25-27 Massachusetts Avenue was designed by architect Ernest N. Boyden and built in 1891 by John Hurley, builder, as a three-family building and store. It was built for real estate dealer Seth Russell Baker, one of three contiguous multi-unit buildings he had built at the southwest corner of Beacon and Massachusetts Avenue: 21-23 Massachusetts Avenue, 491 Beacon (25-27 Massachusetts Avenue), and 495-497 Beacon.
At about the same time, Ernest Boyden also designed two multi-family dwellings for Seth Baker at 479-481 Beacon, and probably a third at 483 Beacon (razed for construction of the Hotel Cambridge in about 1898).
Seth Baker is shown as the owner of 25-27 Massachusetts Avenue on the original building permit application, dated February 28, 1891. On the application, the address is shown as 466-468 West Chester Park; it changed to 25-27 Massachusetts Avenue when West Chester Park was renamed on March 1, 1894.
By 1892, 25-27 Massachusetts Avenue was owned by James E. Moore, who lived in one of the apartments and operated a provisions store there with his partner, Orrin W. Tweed. James Moore is shown as the owner on the 1895, 1898, 1908, and 1917 Bromley maps.
He married in August of 1893 to Mrs. Anna Delight (Souther) Graves, the former wife of Edwin Graves. After their marriage, they lived in Brookline.
By 1898, an additional (fifth) story had been added to 25-27 Massachusetts Avenue and to 23 Massachusetts Avenue.
James Moore continued to operate his provisions store at 25-27 Massachusetts Avenue, with Orrin Tweed until about 1901 and then alone until about 1926.
By 1928, 25-27 Massachusetts Avenue was owned by Caracostas Brothers, Inc., confectioners. They are shown as the owners on the 1928 and 1938 Bromley maps.
The principals of Caracostas Brothers were Angelos, John E., James, and Peter Caracostas, and Louis Pappas.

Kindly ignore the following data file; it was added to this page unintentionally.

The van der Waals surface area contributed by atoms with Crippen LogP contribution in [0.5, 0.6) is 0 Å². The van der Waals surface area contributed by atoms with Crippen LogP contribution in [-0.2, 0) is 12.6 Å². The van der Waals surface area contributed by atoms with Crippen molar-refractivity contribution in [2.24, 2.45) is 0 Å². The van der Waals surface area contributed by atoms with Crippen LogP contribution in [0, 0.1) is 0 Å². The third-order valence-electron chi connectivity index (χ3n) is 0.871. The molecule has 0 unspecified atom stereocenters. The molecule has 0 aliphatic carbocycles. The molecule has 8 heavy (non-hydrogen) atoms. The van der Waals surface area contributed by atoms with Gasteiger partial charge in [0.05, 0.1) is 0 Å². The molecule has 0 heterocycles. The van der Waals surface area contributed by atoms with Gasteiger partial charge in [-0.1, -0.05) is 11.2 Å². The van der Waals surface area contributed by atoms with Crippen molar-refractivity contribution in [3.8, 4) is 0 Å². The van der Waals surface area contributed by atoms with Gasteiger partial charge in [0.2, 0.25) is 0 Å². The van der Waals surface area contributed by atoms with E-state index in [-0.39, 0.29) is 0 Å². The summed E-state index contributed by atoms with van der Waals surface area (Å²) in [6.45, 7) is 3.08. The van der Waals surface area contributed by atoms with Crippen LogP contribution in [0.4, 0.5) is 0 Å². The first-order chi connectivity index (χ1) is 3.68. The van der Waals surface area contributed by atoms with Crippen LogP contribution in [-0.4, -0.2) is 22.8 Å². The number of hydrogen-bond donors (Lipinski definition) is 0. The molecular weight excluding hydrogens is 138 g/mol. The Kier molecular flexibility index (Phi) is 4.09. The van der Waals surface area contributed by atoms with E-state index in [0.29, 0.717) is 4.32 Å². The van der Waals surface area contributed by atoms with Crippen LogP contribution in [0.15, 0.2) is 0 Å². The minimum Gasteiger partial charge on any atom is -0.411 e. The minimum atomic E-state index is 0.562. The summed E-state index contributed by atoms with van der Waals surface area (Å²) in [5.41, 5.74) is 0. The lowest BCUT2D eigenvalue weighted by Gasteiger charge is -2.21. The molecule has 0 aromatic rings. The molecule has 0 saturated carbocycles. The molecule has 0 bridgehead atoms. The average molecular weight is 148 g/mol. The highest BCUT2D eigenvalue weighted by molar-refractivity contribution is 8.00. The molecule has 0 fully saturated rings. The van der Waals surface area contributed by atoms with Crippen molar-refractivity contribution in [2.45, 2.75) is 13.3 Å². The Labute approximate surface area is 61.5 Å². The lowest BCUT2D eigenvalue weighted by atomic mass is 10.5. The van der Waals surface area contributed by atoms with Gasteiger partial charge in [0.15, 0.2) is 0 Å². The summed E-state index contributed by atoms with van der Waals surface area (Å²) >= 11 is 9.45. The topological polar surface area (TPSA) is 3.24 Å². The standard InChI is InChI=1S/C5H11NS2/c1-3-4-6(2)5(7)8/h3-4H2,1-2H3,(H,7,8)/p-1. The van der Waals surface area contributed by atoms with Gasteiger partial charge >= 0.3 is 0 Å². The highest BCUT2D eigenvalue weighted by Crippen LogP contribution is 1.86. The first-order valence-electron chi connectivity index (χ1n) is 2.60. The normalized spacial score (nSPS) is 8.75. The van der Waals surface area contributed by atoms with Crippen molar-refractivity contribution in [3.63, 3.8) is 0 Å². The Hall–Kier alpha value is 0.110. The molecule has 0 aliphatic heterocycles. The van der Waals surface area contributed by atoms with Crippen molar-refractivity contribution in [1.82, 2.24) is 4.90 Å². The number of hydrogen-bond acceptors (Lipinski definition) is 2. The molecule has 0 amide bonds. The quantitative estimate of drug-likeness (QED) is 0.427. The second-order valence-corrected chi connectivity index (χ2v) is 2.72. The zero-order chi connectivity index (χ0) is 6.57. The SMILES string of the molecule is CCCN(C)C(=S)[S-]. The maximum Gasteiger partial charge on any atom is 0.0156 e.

The Caracostas Brothers operated the Esplanade Restaurant (later the Esplanade Café) at 25 Massachusetts Avenue.
In October of 1949, Louis Pappas filed for (and subsequently received) permission to construct an addition at the rear of 25 Massachusetts Avenue, connecting with the rear wall of 495-497 Beacon. No opening was made between 25 Massachusetts Avenue and 495 Beacon. However, by 1950, the Esplanade Café was operating at both 25 Massachusetts Avenue and 495-497 Beacon, with the restaurant’s Zebra Lounge (with live entertainment) at 495-497 Beacon. In November of 1950, Louis Pappas applied for an license to serve alcoholic beverages at the Esplanade Café, indicating both addresses.
The Esplanade Café continued to be located at 25 Massachusetts Avenue and 495-497 Beacon until the mid- to late 1950s.
In 1961, Kennedy Café Inc. opened The Crossroads of Boston restaurant and bar at 495-497 Beacon and at 25 Massachusetts Avenue.
In February of 1962, it applied for permission to cut an opening between 495-497 Beacon and 25 Massachusetts Avenue to facilitate its operating in both locations (as had the Esplanade Café). The permit was subsequently abandoned and by 1963, 25 Massachusetts Avenue was the location of the Chung Sai Restaurant. The Crossroads continued to operate at 495 Beacon.
It was probably at about this time that the lots for 25-27-Massachusetts Avenue and 495-497 Beacon were adjusted, and a 6′ x 30′ strip of land at the rear of 25-27 Massachusetts was transferred to 495-497 Beacon. The transfer added 180 square feet to 495-497 Beacon (increasing the lot size from 2,232 sf to 2,412 sf., and reducing the lot size at 25-27 Massachusetts Avenue from 1,441 sf to 1,261 sf. The new lot lines were contained in a plan by William S. Crocker, Inc., surveyors, and filed with the Land Court on December 3, 1966.
By the 1970s, and probably before, 25-27 Massachusetts Avenue was owned by Max and Bertha (Levitt/Leavitt) Miller, who also owned 491 Beacon (21-23 Massachusetts Avenue).
In May of 1979, David G. Ricupero purchased 25-27 Massachusetts Avenue and 491 Beacon from the Millers’ three sons: Eugene, Sidney, and James Miller.
In March of 1981, David Ricupero filed for permission to combined 491 Beacon and 25-27 Massachusetts into one property, with the address to be 491 Beacon and the combined occupancy to be eleven apartments, a retail store, and a restaurant, which he indicated was the existing occupancy. He subsequently abandoned the permit.
491 Beacon remained a residential and commercial building in 2014.